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German Holidays Explained: Silvester

The end of the calendar year is approaching, and you want to celebrate “Silvester” (New Year’s Eve) like the Germans do? explains Silvester traditions in Germany.

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The name Silvester comes from a 4th century Roman saint: Pope Silvester I (also spelled Sylvester). Besides the fact that he served as pope from 314 to 335, very little is known about Sylvester, though several legends have sprung up around his name.  One, sown in a forged account called “Donation of Constantine,” claimed that he had been miraculously cured of leprosy.

The feast of St. Sylvester—that is to say, his burial ceremony—took place on December 31, 335. When the Gregorian calendar was reformed in 1582, the last day of the year was placed on December 31st, combining Silvester’s feast day with what we now call New Year’s Eve.  Despite the shared date, most German Silvester traditions actually stem from a far older pagan celebration called Rauhnächte.

Making a lot of noise was an important part of these ancient year-end traditions, and it is likely that the fireworks set off in multitudes on New Year’s Eve today are the modern evolution of that tradition.  After Christmas, fireworks begin to appear for sale in German shops and supermarkets.  Unlike the United States, most fireworks are legal in Germany, and there are very few public fireworks displays—though the largest and most famous takes place at Berlin's Brandenburg Gate.  Instead it’s every German for him or herself, and being in a German city at midnight on New Year’s Eve can feel like being in the middle of a war zone as the entire population takes to the streets to denote them.  On January 1st, the streets are awash with the red paper detritus that most fireworks leave behind—and the city is left with a large cleaning bill.

Look to the Future

Some of the holiday’s quieter traditions surround predictions for the upcoming year.  Bleigiessen (or pouring lead) is a favorite, and you can buy a Bleigiessen set in many stores during the month of December.  A small metal figure is placed on a spoon and melted over a candle.  The molten metal is then poured into a cup of cold water, and the resulting shape is then said to tell you something about the year ahead.  Read a list of the shapes' meanings here.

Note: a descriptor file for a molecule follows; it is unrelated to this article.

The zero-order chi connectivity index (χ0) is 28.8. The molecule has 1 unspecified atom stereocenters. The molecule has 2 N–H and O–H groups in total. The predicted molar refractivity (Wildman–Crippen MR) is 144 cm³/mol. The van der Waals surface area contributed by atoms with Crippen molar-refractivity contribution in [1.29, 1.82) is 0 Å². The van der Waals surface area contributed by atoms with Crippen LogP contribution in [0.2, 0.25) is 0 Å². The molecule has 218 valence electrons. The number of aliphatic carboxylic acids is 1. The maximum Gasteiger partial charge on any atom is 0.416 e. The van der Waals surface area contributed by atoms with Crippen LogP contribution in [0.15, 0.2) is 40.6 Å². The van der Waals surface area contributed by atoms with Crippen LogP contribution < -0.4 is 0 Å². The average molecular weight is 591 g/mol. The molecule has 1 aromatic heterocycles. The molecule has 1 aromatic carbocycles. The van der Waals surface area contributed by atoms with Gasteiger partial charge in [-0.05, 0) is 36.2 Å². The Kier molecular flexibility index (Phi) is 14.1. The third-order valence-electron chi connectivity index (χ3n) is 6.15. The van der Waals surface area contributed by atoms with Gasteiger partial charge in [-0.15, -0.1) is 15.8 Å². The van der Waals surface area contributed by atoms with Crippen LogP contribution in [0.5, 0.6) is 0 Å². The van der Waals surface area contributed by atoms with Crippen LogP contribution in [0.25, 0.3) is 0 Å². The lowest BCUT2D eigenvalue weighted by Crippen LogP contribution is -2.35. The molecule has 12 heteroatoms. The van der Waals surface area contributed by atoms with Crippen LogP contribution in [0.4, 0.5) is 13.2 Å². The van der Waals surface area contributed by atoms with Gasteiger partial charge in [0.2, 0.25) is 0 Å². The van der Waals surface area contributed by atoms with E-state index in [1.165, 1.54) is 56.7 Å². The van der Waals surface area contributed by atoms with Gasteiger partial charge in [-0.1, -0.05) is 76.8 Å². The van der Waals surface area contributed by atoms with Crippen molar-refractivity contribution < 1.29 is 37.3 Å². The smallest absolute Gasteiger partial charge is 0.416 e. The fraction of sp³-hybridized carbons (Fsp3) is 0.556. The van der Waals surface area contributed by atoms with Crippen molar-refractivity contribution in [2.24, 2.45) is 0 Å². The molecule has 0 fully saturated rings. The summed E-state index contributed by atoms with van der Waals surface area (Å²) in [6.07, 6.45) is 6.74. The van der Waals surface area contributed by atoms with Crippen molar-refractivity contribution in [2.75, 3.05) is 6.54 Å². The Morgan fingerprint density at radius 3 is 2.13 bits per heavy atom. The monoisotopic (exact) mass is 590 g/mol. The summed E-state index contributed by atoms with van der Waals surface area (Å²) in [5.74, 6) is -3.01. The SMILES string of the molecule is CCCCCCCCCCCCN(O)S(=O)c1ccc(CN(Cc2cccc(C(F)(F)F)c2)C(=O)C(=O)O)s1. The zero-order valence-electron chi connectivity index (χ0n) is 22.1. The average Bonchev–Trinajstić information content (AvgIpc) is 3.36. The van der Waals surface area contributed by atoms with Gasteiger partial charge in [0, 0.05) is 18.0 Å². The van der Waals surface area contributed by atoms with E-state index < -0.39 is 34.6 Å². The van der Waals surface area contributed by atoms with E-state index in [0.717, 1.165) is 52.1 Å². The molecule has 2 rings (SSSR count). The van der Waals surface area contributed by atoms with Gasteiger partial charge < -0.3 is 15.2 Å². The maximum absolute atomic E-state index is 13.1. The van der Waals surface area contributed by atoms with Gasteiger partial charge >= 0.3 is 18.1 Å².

Other New Year’s Eve traditions include using a pendulum to answer yes-or-no questions or opening the Bible to a random page in order to predict the future. In the spirit of bringing luck to the new year, lucky charms in the form of pigs, clover, ladybugs, and horseshoes are sometimes exchanged between friends.

Dinner for One to One Hundred

In some regions, the traditional Silvester lunch is lentil soup. Each round lentil is seen as a symbol of a coin, and the soup’s consumption a tradition meant to open the doors to wealth in the new year.

One of the most common choices for New Year’s dinner is raclette.  A mini stove range is set on the table, surrounded by bowls of prepared, but uncooked ingredients like cheese, potatoes, meat, and vegetables. Each guest has his or her own little pan to cook a combination of the ingredients.  Fondue is also a popular New Year's Eve dinner choice.

Jelly donuts are a common New Year’s treat, but watch out.  It is also common for bakers to play a practical joke on donut lovers by filling the occasional donut with mustard instead of jelly.

While you and your friends eat dinner, you can be sure that Dinner for One will be playing on television.  This ten-minute-long British comedy sketch is shown on German television on New Year’s Eve every year and has a Guinness Record as the most frequently repeated television show in history because of it.  You can watch it on youtube here.

After everyone is well-fed and their futures told, champagne and other alcoholic beverages are handed out (if they weren’t on the table already) in preparation for the strike of midnight when the fireworks begin, and friends and lovers exchange hugs and kisses and a toast to the new year.

The Morning After

The morning of January 1st in inevitably a quiet one, as the population sleeps off the previous night's celebrations.  There are not many events on this day, but one of the most unique takes place in Füssen.  As evening falls on New Year's Day, swimmers willing to brave the cold water take a torch-lit swim in the river Lech.

German Phrases for New Year’s Eve

Wir wünschen einen guten Rutsch ins neue Jahr. (We wish you a happy new year.)

Ich wünsche einen guten Rutsch ins neue Jahr. (I wish you a happy new year.)

das Feuerwerk, die Feuerwerke (the firework, the fireworks)

Mehr Sekt, bitte. (More champagne, please.)